Ahh, Greece, a land of ancient ruins, dazzling white architecture, azure blue seas, and proto-fascists trying to murder you. Finally, a movie attempts to depict this land of contrasts in its full complexity.
For most of its runtime, Beckett is an intense and compelling thriller. It throws its one-named protagonist, Beckett, into a nightmare scenario and then we take the ride along with him, trying to survive a chase through a foreign land that’s as hard for him to blend into as it is to understand. It’s a movie that’s great at building intrigue as we try to figure out what the hell is going on, sifting through tantalizing clues. It’s the answers that aren’t very satisfying.
John David Washington plays Beckett. We don’t know much about him, but the other characters in the film never let us forget that his name is Becket. Beckett. Beckett? Beckett… BECKETT!
When we catch up with him, Beckett is on vacation in Greece with his girlfriend, played by Alicia Vikander. The two seem to have a loving, if slightly obnoxious relationship, creating imagined backstories for other tourists and gently chiding each other over their personality quirks — he’s an underplanner, she’s an overplanner, etc. Let’s call the whole thing off! Is there an undercurrent of tension in their actions or are we just imagining things?
They’ve had to reroute their stay in Athens to the mountains, thanks to some kind of political protest in the city square. On a drive to their new hotel, Beckett dozes off and their car flies off the road, crashing into a house. Beckett survives the crash, but when he returns to the scene the next day, one of the local cops who questioned him after the accident is suddenly trying to kill him. Oops, now what? Where can Beckett go? To whom can Beckett turn? BECKETT!
Specifics make a story sing, and Beckett, directed by Ferdinando Cito Filomarino (previously a second unit director on Call Me By Your Name and Suspiria) is strong on those. “How do you outrun corrupt cops when you’re marooned in the Greek countryside but don’t speak Greek and try to blend in when you’re a black man wearing a cast?” isn’t a question I’ve seen posed in other movies. It turns out to be a pretty intriguing one.
Beckett seems to have gotten himself caught up in some kind of political intrigue, the clues to which are the rally in Athens, the organized nature of the people hunting him, and a leftist opposition leader named Karras, whose kidnapped son’s face graces walls all over town. The people are all fired up protesting the EU’s austerity measures. At one point, Beckett makes his way to the American embassy, where there’s a framed picture of Obama on the wall.
It’s at this point, more than halfway into the film, that we’re given to realize that we’ve been watching a period piece this whole time. That not only is Beckett about a black man with a cast on his arm on the run in Greece, it’s also set some time in 2008-2012 or so. This is a remarkable level of specificity for what has, up until that point, mostly taken the shape of a chase film. I’m a sucker for any film set in a very specific time and place, and an American movie that utilizes the particular politics and geography of another country is always a welcome change. At a basic level, I’d rather look at the hills of Athens than downtown LA, even if it functions only as window dressing.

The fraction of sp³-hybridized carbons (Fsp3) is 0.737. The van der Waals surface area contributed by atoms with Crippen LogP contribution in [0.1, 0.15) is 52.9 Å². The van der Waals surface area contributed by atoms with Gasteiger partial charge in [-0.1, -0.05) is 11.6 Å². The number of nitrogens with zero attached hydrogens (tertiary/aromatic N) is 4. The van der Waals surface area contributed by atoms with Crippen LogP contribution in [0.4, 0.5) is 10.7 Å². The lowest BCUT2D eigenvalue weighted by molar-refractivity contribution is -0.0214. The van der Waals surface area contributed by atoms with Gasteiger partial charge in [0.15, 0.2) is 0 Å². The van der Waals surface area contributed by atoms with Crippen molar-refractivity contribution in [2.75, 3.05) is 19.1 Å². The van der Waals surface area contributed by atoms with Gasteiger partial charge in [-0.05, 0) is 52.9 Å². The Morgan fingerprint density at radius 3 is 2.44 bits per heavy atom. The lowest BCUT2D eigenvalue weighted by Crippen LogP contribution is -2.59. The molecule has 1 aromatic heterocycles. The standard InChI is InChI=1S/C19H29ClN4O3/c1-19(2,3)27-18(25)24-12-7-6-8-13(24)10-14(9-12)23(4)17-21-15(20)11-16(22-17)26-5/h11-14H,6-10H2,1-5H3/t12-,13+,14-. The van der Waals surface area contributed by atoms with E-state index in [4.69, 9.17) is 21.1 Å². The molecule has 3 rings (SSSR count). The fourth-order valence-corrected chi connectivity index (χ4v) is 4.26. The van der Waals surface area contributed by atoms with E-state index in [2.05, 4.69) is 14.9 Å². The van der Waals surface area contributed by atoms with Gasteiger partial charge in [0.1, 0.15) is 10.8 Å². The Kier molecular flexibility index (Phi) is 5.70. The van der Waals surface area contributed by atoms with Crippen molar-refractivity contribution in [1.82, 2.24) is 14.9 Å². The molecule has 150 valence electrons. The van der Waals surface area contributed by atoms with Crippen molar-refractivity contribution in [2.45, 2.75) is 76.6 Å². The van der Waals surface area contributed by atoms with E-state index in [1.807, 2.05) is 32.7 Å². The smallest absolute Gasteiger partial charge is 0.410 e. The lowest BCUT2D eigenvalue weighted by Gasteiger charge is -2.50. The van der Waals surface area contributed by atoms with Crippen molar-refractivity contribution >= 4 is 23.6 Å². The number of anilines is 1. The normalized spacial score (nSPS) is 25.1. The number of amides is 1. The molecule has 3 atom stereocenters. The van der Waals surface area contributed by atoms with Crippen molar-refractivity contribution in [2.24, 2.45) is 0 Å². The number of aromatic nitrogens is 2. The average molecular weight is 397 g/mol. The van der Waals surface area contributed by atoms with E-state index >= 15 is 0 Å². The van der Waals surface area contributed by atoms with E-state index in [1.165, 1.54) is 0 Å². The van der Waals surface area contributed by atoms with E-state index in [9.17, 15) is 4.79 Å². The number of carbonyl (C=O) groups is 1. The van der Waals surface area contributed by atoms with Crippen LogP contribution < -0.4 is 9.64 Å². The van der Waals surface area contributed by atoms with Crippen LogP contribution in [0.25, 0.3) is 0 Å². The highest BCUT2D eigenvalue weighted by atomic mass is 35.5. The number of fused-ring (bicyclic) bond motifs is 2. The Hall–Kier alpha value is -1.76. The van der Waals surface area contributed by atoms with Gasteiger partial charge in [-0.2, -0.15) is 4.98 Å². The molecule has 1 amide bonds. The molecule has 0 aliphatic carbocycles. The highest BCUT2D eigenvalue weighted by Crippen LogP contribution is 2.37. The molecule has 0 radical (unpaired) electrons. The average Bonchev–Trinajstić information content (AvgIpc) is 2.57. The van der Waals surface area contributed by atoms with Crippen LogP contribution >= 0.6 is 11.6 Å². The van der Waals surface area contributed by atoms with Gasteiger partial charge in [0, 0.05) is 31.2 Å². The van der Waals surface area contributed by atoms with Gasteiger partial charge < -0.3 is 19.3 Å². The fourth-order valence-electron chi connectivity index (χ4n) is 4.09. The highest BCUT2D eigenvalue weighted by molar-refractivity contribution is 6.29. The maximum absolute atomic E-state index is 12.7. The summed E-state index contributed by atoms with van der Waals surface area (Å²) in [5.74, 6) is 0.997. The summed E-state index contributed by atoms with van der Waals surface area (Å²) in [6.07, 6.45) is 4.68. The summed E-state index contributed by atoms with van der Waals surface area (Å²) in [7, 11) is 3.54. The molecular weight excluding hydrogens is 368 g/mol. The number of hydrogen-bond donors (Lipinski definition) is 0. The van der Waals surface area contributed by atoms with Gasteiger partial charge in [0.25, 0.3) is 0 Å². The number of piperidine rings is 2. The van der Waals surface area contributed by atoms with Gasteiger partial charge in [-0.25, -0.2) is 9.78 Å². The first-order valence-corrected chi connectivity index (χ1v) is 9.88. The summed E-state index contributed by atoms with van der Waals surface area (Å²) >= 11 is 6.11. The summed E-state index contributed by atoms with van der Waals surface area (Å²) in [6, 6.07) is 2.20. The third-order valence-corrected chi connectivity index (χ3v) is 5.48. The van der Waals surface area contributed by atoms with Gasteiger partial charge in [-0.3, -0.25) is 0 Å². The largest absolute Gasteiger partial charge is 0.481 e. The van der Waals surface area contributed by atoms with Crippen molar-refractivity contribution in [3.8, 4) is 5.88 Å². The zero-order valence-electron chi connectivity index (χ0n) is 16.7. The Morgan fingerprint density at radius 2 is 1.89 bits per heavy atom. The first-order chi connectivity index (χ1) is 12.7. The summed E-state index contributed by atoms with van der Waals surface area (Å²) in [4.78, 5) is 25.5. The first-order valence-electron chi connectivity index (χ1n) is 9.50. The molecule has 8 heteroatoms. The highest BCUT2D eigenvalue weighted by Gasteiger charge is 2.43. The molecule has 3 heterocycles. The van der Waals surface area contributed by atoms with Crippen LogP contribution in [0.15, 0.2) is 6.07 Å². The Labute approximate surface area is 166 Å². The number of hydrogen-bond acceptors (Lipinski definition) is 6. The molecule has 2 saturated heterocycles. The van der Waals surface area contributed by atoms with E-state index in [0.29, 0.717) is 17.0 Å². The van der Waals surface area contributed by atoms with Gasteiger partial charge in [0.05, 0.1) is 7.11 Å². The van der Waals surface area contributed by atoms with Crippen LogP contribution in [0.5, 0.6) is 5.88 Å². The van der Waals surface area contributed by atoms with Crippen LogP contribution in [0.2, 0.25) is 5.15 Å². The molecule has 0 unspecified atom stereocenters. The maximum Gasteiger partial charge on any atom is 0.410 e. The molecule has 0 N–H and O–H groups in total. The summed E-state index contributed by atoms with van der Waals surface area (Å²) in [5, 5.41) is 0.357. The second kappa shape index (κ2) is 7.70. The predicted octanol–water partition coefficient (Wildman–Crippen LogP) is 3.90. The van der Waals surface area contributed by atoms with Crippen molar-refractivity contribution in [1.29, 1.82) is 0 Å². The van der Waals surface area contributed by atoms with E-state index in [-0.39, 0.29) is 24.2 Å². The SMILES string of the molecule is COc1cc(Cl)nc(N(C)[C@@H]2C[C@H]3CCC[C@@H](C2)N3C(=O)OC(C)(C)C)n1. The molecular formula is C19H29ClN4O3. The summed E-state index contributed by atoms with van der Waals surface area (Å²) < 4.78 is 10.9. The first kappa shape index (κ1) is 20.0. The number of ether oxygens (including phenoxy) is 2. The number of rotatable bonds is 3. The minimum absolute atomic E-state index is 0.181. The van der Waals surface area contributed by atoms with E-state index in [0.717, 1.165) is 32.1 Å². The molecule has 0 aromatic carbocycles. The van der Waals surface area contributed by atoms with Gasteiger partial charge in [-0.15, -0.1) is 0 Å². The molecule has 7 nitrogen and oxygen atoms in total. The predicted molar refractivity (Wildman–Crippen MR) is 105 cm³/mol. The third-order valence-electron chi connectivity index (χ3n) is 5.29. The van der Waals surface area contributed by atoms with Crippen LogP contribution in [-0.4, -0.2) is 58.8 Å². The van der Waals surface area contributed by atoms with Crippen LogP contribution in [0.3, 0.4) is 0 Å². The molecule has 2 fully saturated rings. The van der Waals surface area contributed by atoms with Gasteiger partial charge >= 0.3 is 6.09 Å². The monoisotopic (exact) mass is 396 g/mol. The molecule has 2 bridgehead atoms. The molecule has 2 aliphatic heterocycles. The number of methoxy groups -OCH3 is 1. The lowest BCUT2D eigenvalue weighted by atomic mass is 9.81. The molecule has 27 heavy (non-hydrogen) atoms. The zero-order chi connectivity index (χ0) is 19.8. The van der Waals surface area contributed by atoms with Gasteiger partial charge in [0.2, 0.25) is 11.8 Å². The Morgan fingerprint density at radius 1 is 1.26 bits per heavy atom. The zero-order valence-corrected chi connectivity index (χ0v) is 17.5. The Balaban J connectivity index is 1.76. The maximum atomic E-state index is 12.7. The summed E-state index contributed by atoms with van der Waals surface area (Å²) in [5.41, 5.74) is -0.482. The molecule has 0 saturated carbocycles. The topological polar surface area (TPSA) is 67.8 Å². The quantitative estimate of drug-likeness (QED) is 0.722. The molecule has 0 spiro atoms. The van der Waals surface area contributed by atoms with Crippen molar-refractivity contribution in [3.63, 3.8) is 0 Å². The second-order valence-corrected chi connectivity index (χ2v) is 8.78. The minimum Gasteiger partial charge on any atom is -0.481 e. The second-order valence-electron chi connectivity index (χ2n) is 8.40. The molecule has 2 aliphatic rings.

Yet the quilt of interconnected events that Beckett seems to be sewing for the whole movie never really comes together in the end. Even aside from the geopolitical intrigue, Beckett the movie fails utterly at giving us any meaningful sense of Beckett the character. Who is this guy? Why is he in Greece? What is his relationship like with his girlfriend? Early on, the film feints towards interesting answers, but in the end it sort of just takes those quilt patches and crudely duct tapes them together. Its central failing is that in a film that had to be set in Greece in a very specific time period, the protagonist could’ve been anyone.
To some extent, Beckett has a hole in it that probably no actor could fill. But there are times it seems to require character choices that John David Washington can’t or doesn’t make. Does this guy have anxiety issues or is he just in love? Is he angry, sad, or confused? When he says he’s a software salesman, is that the truth or sarcasm?
Mostly, Beckett treats Washington like Wile E. Coyote, bouncing him from once ass-kicking to the next as he becomes almost comically bandaged, a la Ken in A Fish Called Wanda. This worked as a joke in A Fish Called Wanda and as a plot element in John Wick, because Keanu Reeves plays a comically tough retired hitman. But who is Beckett? “The Everyman?” The character’s dogged durability seems more like a writing crutch, a way to keep its lead at the center of a plot without having to finish the work of writing him.